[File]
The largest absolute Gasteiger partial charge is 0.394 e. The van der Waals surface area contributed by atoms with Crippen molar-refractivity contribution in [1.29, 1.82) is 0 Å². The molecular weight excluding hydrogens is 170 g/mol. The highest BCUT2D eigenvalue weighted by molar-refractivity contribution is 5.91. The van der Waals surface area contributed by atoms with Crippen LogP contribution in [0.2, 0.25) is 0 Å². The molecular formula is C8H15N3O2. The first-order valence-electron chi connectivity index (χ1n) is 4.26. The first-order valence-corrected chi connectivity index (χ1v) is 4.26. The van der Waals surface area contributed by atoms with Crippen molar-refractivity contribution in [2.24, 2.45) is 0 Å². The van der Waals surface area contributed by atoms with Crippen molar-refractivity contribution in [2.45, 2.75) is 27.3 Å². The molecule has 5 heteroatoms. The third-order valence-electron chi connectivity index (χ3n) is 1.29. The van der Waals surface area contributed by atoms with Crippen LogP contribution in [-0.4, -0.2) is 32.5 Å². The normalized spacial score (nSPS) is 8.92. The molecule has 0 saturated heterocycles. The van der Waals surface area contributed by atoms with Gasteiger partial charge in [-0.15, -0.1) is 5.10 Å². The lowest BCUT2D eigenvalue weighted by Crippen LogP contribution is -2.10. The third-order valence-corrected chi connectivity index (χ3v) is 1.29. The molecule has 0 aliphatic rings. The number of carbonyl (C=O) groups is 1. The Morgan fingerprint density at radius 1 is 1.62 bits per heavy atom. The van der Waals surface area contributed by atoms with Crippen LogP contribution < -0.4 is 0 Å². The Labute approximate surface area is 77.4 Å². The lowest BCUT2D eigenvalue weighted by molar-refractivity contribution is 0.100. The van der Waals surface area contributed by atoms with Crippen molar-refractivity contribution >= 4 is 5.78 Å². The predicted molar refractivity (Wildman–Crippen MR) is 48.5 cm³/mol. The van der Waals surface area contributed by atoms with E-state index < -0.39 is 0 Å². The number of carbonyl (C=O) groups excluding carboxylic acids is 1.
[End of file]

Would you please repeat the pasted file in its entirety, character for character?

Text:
The largest absolute Gasteiger partial charge is 0.394 e. The van der Waals surface area contributed by atoms with Crippen molar-refractivity contribution in [1.29, 1.82) is 0 Å². The molecular weight excluding hydrogens is 170 g/mol. The highest BCUT2D eigenvalue weighted by molar-refractivity contribution is 5.91. The van der Waals surface area contributed by atoms with Crippen LogP contribution in [0.2, 0.25) is 0 Å². The molecular formula is C8H15N3O2. The first-order valence-electron chi connectivity index (χ1n) is 4.26. The first-order valence-corrected chi connectivity index (χ1v) is 4.26. The van der Waals surface area contributed by atoms with Crippen molar-refractivity contribution in [2.24, 2.45) is 0 Å². The van der Waals surface area contributed by atoms with Crippen molar-refractivity contribution in [2.45, 2.75) is 27.3 Å². The molecule has 5 heteroatoms. The third-order valence-electron chi connectivity index (χ3n) is 1.29. The van der Waals surface area contributed by atoms with Crippen LogP contribution in [-0.4, -0.2) is 32.5 Å². The normalized spacial score (nSPS) is 8.92. The molecule has 0 saturated heterocycles. The van der Waals surface area contributed by atoms with Gasteiger partial charge in [-0.15, -0.1) is 5.10 Å². The lowest BCUT2D eigenvalue weighted by Crippen LogP contribution is -2.10. The third-order valence-corrected chi connectivity index (χ3v) is 1.29. The molecule has 0 aliphatic rings. The number of carbonyl (C=O) groups is 1. The Morgan fingerprint density at radius 1 is 1.62 bits per heavy atom. The van der Waals surface area contributed by atoms with Crippen LogP contribution < -0.4 is 0 Å². The Labute approximate surface area is 77.4 Å². The lowest BCUT2D eigenvalue weighted by molar-refractivity contribution is 0.100. The van der Waals surface area contributed by atoms with Crippen molar-refractivity contribution >= 4 is 5.78 Å². The predicted molar refractivity (Wildman–Crippen MR) is 48.5 cm³/mol. The van der Waals surface area contributed by atoms with E-state index < -0.39 is 0 Å². The number of carbonyl (C=O) groups excluding carboxylic acids is 1.